Benioff urges city, business leaders to back homeless tax measure in face-off with Breed
Acknowledging the “tension” among business and political leaders over November’s homeless tax measure, Salesforce CEO Marc Benioff delivered an impassioned speech Tuesday calling for its support and urging San Francisco’s wealthiest to give more back to The City.
Speaking at an award luncheon at Moscone West hosted by public-policy think-tank SPUR, Benioff addressed a room packed with lobbyists, developers, business leaders, city officials and politicians.
His speech highlighted San Francisco’s great inequality in wealth and the need to practice more charity to address “this crisis of homelessness.”
Companies finding success in San Francisco are not giving back “at the scale of the wealth that they have created on the back of this city,” Benioff said.
“Many corporations are generating hundreds of billions of dollars in market capitalization right here, a few blocks from this very building, and yet so much of this wealth is kept at the top and inside the walls of their buildings,” Benioff said. “It doesn’t trickle down. It doesn’t come to the organizations that need it most. It creates a stunning contrast: glittering wealth alongside shocking poverty.”
The luncheon turned into a quasi-debate between Benioff and Mayor London Breed, who also spoke briefly at the event and who has come out against Prop C. She argued an audit of San Francisco’s homeless services should take place before more funding is approved.
“It takes more than just money to address the issues of homelessness,” Breed said during her speech. “I’ve seen lives saved through programs that work and I’ve seen the failures of false promises.”
She said that “if it was just about money the answer would be easy, but we have nearly doubled our spending on homeless in the last 10 years” and the homeless population has increased.
But Benioff said past successes of city-funded homeless programs shows what’s needed is more resources.
“We know how to do this. But we need to do more,” Benioff said. “We need a lot more money.”
In recent weeks, Benioff’s support of the measure has attracted national media attention and led to public debates with other tech leaders like Jack Dorsey, the CEO of Twitter, who opposes the measure, as does the Chamber of Commerce.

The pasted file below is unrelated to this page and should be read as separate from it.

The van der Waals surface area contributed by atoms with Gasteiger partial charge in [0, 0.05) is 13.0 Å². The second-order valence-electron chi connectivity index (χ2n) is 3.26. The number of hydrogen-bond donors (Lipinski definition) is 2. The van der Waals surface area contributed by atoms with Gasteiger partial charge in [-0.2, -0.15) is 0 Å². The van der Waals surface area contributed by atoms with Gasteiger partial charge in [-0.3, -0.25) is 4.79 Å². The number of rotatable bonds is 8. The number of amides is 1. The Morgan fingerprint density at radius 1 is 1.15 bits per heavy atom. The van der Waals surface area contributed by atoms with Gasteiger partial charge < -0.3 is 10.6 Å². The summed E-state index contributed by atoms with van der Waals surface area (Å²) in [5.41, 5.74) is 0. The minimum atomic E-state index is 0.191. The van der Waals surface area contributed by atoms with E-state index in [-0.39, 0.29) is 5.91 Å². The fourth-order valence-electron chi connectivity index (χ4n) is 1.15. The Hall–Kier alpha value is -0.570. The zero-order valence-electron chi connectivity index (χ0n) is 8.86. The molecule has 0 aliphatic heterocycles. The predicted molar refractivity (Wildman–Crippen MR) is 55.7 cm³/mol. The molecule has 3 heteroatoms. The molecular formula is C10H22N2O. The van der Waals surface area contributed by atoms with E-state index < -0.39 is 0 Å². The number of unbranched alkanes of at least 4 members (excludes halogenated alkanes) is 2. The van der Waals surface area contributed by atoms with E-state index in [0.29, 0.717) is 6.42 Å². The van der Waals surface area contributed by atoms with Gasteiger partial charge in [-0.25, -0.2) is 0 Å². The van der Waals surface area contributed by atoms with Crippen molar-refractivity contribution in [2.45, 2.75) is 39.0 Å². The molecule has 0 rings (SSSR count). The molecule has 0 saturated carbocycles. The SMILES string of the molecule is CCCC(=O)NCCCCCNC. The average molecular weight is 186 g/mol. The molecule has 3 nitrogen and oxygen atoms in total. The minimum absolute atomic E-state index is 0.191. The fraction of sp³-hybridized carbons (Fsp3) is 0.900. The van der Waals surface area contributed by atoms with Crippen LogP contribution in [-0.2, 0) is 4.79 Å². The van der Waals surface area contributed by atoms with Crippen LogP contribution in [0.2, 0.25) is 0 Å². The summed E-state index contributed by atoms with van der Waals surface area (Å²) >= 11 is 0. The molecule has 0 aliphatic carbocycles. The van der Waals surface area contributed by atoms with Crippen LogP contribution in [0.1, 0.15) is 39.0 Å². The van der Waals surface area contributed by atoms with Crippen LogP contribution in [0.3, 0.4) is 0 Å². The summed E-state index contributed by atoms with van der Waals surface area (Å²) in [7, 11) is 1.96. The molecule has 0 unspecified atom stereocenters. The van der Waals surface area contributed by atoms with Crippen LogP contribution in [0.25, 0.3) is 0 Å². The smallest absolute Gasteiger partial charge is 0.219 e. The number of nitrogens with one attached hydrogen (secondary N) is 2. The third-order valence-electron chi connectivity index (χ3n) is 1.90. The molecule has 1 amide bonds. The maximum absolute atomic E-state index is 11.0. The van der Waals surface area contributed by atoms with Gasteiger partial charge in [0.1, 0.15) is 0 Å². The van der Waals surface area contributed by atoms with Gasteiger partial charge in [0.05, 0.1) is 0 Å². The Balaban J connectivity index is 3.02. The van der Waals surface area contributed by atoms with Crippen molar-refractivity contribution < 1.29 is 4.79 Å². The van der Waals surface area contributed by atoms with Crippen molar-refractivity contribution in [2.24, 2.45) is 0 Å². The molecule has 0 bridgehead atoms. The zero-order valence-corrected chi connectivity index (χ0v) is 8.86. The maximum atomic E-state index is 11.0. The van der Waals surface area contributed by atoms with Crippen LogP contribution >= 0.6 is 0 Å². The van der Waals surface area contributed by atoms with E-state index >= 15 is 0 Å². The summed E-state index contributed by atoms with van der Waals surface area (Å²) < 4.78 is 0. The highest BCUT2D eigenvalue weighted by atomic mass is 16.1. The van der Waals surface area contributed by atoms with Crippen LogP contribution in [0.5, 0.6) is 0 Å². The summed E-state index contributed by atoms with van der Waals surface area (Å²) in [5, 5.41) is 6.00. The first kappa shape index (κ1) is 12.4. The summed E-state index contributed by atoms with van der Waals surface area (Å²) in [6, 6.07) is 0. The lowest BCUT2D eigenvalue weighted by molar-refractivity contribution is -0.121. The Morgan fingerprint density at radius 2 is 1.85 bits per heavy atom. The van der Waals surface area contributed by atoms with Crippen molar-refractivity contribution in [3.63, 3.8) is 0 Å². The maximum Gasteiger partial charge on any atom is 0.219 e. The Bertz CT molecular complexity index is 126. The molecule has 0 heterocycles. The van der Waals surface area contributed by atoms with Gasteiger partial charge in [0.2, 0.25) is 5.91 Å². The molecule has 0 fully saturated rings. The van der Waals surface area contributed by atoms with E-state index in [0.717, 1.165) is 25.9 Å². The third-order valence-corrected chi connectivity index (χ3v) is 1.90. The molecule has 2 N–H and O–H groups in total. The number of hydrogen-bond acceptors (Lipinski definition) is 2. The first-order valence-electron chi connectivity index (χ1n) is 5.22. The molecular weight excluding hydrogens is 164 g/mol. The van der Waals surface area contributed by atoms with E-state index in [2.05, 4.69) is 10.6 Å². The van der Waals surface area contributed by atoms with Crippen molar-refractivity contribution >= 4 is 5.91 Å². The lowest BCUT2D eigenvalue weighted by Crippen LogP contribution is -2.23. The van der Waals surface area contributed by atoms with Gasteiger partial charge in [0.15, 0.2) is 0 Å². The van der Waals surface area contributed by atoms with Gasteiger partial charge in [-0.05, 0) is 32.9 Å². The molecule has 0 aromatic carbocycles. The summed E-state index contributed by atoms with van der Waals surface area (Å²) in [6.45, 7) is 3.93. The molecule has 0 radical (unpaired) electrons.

Prop. C would generate about $300 million annually by increasing the gross receipts tax by an average of .5 percent for businesses earning more than $50 million a year — an amount that Benioff said “doesn’t seem very much.” The measure would house 5,000 homeless people, expand shelter beds by 1,000, provide outreach and mental health services to 10,000 people and prevent evictions for about 30,000 people.
Benioff told his audience Prop. C is the right “charitable effort” to make at this moment and without it, The City is likely to face “an even bigger crisis.”
“I would challenge every business leader out there to ask themselves what is my company doing? What am I doing personally? Where on my agenda, corporate or personal, are the homeless?” Benioff said.
Breed spoke of the need to take a more regional approach and to try other strategies, pointing to her proposal introduced Tuesday to expand conservatorships to force the chronically homeless suffering from mental illness and substance abuse into treatment, a proposal backed by Supervisor Rafael Mandelman.
But Mandelman, unlike Breed, supports Prop. C.
“It appeared to me he walked into a room filled with folks who might have been skeptical about C and he made a real strong case for it,” Mandelman said. “He was trying to appeal to the better angels of people’s nature. I think there need to be more voices like Benioff’s.”
SPUR recommends approval of Proposition C in its voter guide.